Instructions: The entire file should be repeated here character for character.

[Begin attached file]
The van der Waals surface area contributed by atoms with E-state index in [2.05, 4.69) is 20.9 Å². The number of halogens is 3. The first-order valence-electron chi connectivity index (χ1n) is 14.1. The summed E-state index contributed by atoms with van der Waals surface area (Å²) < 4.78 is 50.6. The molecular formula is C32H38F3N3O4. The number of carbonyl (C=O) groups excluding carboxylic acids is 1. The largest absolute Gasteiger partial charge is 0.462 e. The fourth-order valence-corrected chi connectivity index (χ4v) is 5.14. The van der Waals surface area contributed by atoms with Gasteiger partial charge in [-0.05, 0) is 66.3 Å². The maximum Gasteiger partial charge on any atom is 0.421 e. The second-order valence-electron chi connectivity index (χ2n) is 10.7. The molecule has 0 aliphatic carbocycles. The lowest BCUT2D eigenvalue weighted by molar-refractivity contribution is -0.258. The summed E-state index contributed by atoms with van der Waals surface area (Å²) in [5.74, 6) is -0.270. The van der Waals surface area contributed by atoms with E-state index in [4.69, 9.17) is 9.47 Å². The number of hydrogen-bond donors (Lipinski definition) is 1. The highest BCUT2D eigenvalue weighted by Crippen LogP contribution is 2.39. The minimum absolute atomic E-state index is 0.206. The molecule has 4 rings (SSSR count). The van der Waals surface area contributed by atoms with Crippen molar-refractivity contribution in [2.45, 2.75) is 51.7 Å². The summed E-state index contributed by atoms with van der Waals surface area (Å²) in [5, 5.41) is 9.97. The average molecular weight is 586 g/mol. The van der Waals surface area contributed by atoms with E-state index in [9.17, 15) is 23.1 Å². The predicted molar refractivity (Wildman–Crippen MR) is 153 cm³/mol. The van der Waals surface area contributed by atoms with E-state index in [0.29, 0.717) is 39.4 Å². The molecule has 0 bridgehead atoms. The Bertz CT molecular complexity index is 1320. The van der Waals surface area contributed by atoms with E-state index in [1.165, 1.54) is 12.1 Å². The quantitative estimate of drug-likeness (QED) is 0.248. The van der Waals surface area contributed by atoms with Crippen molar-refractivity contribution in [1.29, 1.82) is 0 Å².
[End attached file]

The van der Waals surface area contributed by atoms with E-state index in [2.05, 4.69) is 20.9 Å². The number of halogens is 3. The first-order valence-electron chi connectivity index (χ1n) is 14.1. The summed E-state index contributed by atoms with van der Waals surface area (Å²) < 4.78 is 50.6. The molecular formula is C32H38F3N3O4. The number of carbonyl (C=O) groups excluding carboxylic acids is 1. The largest absolute Gasteiger partial charge is 0.462 e. The fourth-order valence-corrected chi connectivity index (χ4v) is 5.14. The van der Waals surface area contributed by atoms with Gasteiger partial charge in [-0.05, 0) is 66.3 Å². The maximum Gasteiger partial charge on any atom is 0.421 e. The second-order valence-electron chi connectivity index (χ2n) is 10.7. The molecule has 0 aliphatic carbocycles. The lowest BCUT2D eigenvalue weighted by molar-refractivity contribution is -0.258. The summed E-state index contributed by atoms with van der Waals surface area (Å²) in [5.74, 6) is -0.270. The van der Waals surface area contributed by atoms with E-state index in [4.69, 9.17) is 9.47 Å². The number of hydrogen-bond donors (Lipinski definition) is 1. The highest BCUT2D eigenvalue weighted by Crippen LogP contribution is 2.39. The minimum absolute atomic E-state index is 0.206. The molecule has 4 rings (SSSR count). The van der Waals surface area contributed by atoms with Crippen molar-refractivity contribution in [2.45, 2.75) is 51.7 Å². The summed E-state index contributed by atoms with van der Waals surface area (Å²) in [5, 5.41) is 9.97. The average molecular weight is 586 g/mol. The van der Waals surface area contributed by atoms with E-state index in [9.17, 15) is 23.1 Å². The predicted molar refractivity (Wildman–Crippen MR) is 153 cm³/mol. The van der Waals surface area contributed by atoms with E-state index in [0.29, 0.717) is 39.4 Å². The molecule has 0 bridgehead atoms. The Bertz CT molecular complexity index is 1320. The van der Waals surface area contributed by atoms with E-state index in [1.165, 1.54) is 12.1 Å². The quantitative estimate of drug-likeness (QED) is 0.248. The van der Waals surface area contributed by atoms with Crippen molar-refractivity contribution in [1.29, 1.82) is 0 Å².